More than two years have passed since an 18-carat gold toilet valued at $6 million was stolen from an art exhibition at Blenheim Palace in England. And to date, no one has been charged with the theft, nor has anyone come forward to provide any leads – despite a hefty reward offered by the insurance firm Fine Art Specie Adjusters (FASA) that would be worth a little over $135,000 today.
The multi-million-dollar toilet made of gold at the center of the heist was by Italian conceptual artist Maurizio Cattelan boldly titled America (2016). At a little before 5 am on September 14th, 2019, thieves had made their getaway after removing the golden toilet from the stately home. The burglars not only stole the work of art but also caused a significant amount of flooding and damage to surrounding wood panelling, since the fully functioning toilet was plumbed into a water closet.
The authorities made seven arrests following the incident, including a 68-year-old man and 38-year-old woman, on suspicion of conspiring to commit a burglary. However, none of the arrests led to any charges. Experts and art detectives believe the toilet has most likely been broken up, melted down, taken on new shapes, and sold off.
Following the incident, Police and Crime Commissioner for the Thames Valley, Matthew Barber, gave the BBC a statement, expressing his worry that the toilet may likely no longer be in its original shape. Barber said, “If you have that large amount of gold, I think it seems likely that someone has already managed to dispose of it one way or another. It would be great if we can recover it and return it, but personally, I’m not convinced it’s still in quite the same form it was.”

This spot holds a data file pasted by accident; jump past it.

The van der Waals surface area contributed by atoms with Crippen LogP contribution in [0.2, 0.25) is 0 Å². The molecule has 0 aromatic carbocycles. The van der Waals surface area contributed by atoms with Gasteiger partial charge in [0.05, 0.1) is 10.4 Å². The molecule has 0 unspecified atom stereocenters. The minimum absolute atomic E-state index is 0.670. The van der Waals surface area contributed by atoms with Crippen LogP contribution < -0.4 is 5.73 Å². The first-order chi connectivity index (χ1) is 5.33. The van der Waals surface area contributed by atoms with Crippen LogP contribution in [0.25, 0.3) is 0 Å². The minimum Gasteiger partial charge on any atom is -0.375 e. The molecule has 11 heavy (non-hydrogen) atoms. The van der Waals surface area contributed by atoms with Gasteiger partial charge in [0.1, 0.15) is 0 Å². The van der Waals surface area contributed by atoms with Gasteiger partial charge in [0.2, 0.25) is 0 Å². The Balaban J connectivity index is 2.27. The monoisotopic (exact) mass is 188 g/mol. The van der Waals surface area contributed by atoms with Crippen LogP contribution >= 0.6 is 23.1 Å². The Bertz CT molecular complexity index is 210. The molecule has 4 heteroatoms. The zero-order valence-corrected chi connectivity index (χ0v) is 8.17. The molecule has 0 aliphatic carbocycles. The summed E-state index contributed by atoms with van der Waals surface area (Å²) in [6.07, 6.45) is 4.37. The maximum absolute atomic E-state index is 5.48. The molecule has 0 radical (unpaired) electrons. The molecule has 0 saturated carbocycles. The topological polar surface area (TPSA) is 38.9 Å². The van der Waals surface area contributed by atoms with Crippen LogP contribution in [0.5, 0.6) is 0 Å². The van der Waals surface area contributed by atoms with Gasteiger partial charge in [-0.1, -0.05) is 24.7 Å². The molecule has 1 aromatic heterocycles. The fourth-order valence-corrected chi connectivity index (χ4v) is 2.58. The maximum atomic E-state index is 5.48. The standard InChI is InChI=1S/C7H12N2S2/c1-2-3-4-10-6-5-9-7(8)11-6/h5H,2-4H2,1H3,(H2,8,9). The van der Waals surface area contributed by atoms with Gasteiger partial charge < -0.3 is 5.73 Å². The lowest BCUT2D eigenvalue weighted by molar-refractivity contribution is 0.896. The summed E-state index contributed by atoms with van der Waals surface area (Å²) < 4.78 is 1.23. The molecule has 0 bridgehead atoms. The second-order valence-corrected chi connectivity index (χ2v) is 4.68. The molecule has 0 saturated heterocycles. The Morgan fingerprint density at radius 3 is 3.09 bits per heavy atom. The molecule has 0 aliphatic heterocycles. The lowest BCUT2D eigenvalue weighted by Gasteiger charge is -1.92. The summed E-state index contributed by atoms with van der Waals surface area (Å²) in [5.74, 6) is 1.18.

Most Curious Art Theft Cases of the Recent Time
Some people in the art world reckon that the burglary was a feat of performance art. After all, its value aside, there’s humor behind the theft of a toilet that an estimated 100,000 people had already sat on and willingly cued for two hours to use. Locals also found the incident amusing, and many in nearby establishments painted their toilets gold.
Indeed, the theft of America (2016) was quite serious, considering its exorbitant worth, locals could not help but be amused. The New York Times interviewed Cattelan the day following the burglary and expressed his thoughts that the robbery was a “kind of Robin Hood-inspired action” and hoped it was a “prank.” But just two months later, perhaps riding the wave of the crime’s notoriety, Cattelan appeared in a commercial for the Italian insurance company, Generali. In the ad, Cattelan pranced across the screen nude with only cut-outs, including an image of a gold toilet covering his private areas. Curiously, the campaign carried the slogan, “Great Artists Steal.”